(July 2, 2014) -- Meet Evin Eiteljorge. He’s part of a group of students who sees a need in the community and acts.
A graduate student in the College of Education and Human Development, Eiteljorge and his service-learning class of five students have recently taken steps to help with the surge of unaccompanied immigrant children who’ve recently found their way to the border
“We saw it as a global need and we also saw it as something we didn’t know much about,” he said. “This service-learning project helps both us and the community.”
As part of the project, the class researched various issues facing the community that they could learn more about, while finding ways to help with the issue.
“We started going through a bunch of newspapers looking to see what the problems are in the community. From there things started snowballing,” Eiteljorge said.
They contacted local agencies helping with the surge and visited a shelter at Joint Base San Antonio Lackland to gauge the children’s needs. They’ve started collecting donated items in the Department of Interdisciplinary Learning and Teaching for the children, including items such as hygiene products, stuffed animals, arts and crafts supplies and journals.
“Our class is a very diverse group and it’s nice that we can come together on an issue and want to do something about it,” Eiteljorge said. “We really want to do as much as we can.”
Their project is led by Elizabeth Pate, who Eiteljorge says has been instrumental in helping them through the process.
“Our professor, Elizabeth Pate, is an incredible person. While she is fluid in letting us direct the class, she always keeps us oriented in the right direction, even if we don't realize it,” he said.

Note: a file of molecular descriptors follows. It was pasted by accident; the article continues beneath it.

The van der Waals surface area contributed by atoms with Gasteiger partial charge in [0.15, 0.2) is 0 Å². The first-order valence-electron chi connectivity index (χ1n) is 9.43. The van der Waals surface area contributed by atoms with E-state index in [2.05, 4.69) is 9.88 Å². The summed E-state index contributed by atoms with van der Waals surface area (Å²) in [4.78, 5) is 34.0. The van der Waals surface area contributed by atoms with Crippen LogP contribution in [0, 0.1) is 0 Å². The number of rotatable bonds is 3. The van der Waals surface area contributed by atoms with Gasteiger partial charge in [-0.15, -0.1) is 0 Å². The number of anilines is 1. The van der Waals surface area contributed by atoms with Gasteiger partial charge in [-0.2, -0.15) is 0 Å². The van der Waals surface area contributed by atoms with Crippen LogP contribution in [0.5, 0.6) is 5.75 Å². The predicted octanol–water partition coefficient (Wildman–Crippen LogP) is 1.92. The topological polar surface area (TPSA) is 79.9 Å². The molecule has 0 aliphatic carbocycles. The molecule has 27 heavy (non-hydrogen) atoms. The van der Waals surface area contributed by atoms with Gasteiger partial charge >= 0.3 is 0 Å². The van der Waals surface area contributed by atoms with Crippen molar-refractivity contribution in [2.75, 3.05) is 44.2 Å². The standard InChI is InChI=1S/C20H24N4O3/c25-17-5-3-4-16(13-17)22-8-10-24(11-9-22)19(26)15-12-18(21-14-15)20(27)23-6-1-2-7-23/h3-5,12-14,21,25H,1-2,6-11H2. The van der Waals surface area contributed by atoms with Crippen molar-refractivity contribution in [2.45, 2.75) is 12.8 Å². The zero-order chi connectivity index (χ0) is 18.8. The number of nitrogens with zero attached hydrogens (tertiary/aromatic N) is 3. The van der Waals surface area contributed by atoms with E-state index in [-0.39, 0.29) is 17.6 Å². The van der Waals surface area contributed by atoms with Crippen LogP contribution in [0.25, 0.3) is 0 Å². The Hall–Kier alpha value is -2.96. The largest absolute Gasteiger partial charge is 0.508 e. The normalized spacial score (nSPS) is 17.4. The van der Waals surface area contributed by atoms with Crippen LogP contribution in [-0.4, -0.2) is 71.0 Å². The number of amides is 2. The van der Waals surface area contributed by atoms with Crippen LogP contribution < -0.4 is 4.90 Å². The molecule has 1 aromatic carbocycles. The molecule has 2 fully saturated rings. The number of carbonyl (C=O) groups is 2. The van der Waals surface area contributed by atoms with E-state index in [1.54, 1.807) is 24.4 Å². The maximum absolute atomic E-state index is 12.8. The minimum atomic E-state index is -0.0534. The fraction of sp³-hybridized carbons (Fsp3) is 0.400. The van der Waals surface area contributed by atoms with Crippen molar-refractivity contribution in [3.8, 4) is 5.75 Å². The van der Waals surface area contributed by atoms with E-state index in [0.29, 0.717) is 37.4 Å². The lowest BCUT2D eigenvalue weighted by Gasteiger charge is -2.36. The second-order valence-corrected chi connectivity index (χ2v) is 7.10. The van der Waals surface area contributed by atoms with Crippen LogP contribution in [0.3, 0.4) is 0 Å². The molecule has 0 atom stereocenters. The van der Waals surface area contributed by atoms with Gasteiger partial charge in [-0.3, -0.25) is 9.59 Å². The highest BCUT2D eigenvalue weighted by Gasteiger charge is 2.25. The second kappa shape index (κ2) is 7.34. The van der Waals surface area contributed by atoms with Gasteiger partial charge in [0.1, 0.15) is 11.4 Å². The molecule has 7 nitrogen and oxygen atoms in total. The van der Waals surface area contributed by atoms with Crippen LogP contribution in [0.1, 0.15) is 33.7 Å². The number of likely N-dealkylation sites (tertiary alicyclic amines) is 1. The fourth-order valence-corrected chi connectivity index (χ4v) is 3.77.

Eiteljorge plans to become a high school chemistry teacher after he graduates from UTSA with his master’s degree next fall. He says service-learning, a UTSA priority, is one of the most critical things he wants to pass on to the next generation.
“I think it’s incredibly important because we don’t live in isolation. We live in a community and I think it’s important for students to know how important they are to the community and how important the community is to them,” he said.
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Read the stories of other UTSA students, faculty, staff and alumni on the Meet a Roadrunner website.
A revolution in cloud computing is underway, and Ravi Sandhu believes it will be much bigger than the PC and Internet revolutions that have already changed the way we live. Sandhu, director of the UTSA Institute for Cyber Security, says UTSA is taking a leadership role in tackling three fundamental cloud technology problems: how to build and operate the cloud, how to use it profitably for diverse applications and how to keep it secure.
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